Germany’s top finance industry regulator BaFin is in the hot seat over the accounting scandal at German payments company Wirecard (WDI.DE).
Once the darling of the German finance industry, the DAX-listed fintech filed for insolvency this week after a €1.9bn (£1.7bn, $2.1bn) hole in its balance sheets was revealed.
Describing the Wirecard scandal as a “wake up call that we need more oversight, more control” German finance minister Olaf Scholz said on Thursday (25 June) that he wants to overhaul financial supervision structures to make it faster and easier to spot errors.
“Here, too, the structures must be screened, possible errors quickly identified, and immediately remedied,” Scholz said. He added he was grateful that the head of BaFin, Felix Hufeld, admitted to the regulator’s errors in the scandal.
Hufeld this week called the Wirecard scandal “a complete disaster.”
The Wirecard news broke last week, after EY had refused to sign off on the company’s 2019 accounts due to the €1.9bn hole in its accounts.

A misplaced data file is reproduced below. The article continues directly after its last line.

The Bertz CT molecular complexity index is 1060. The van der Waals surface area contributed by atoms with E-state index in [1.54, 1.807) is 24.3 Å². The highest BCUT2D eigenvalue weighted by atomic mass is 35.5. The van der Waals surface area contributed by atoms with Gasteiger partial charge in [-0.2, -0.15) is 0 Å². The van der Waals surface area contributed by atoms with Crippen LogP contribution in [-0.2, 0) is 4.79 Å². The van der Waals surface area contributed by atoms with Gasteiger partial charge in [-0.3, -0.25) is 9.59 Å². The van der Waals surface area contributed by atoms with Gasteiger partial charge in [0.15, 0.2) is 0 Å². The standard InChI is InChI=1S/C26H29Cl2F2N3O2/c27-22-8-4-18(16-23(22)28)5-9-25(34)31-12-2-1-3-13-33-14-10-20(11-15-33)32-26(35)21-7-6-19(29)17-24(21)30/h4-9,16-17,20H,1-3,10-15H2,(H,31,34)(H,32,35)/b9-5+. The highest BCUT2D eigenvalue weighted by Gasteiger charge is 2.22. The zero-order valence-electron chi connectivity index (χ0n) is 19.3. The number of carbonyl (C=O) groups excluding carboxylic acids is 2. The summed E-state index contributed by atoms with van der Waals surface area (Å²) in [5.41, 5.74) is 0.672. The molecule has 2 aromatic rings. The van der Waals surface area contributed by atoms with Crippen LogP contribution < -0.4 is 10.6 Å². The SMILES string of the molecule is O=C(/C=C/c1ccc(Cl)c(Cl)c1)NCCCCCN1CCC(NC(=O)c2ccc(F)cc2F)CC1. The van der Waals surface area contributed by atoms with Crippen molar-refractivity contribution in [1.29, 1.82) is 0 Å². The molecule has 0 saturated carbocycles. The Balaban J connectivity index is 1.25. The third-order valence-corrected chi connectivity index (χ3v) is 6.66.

Initially the Bavaria-based company, said that the money had disappeared from escrow accounts in the Philippines, and that it may have been the victim of “considerable fraud.” Then it issued a statement admitting there was “a prevailing likelihood” that the funds did not exist in the first place.
Chief executive Markus Braun stepped down on 19 June, was subsequently arrested by Munich prosecutors over what suspected market manipulation, and has since been released on bail.
Wirecard’s former chief operating officer Jan Marsalek, who was fired last week, is believed to have flown to China from the Philippines on 24 June, CNN Philippines reported. Marsalek is also wanted for questioning by the authorities in Munich.
Wirecard auditor EY said on Thursday (25 June) there were “clear indications” that Wirecard had carried out an “elaborate and sophisticated fraud involving multiple parties around the world in different institutions with a deliberate aim of deception.”
The EU’s executive vice-president in charge of financial services policy, Valdis Dombrovskis, told the Financial Times on Friday that he is asking the European Securities and Markets Authority to start an investigation into BaFin, to determine whether it breached the law by failing to properly supervise Wirecard.
The Financial Times first reported on suspicious accounting practices in Wirecard’s Asian businesses back last year.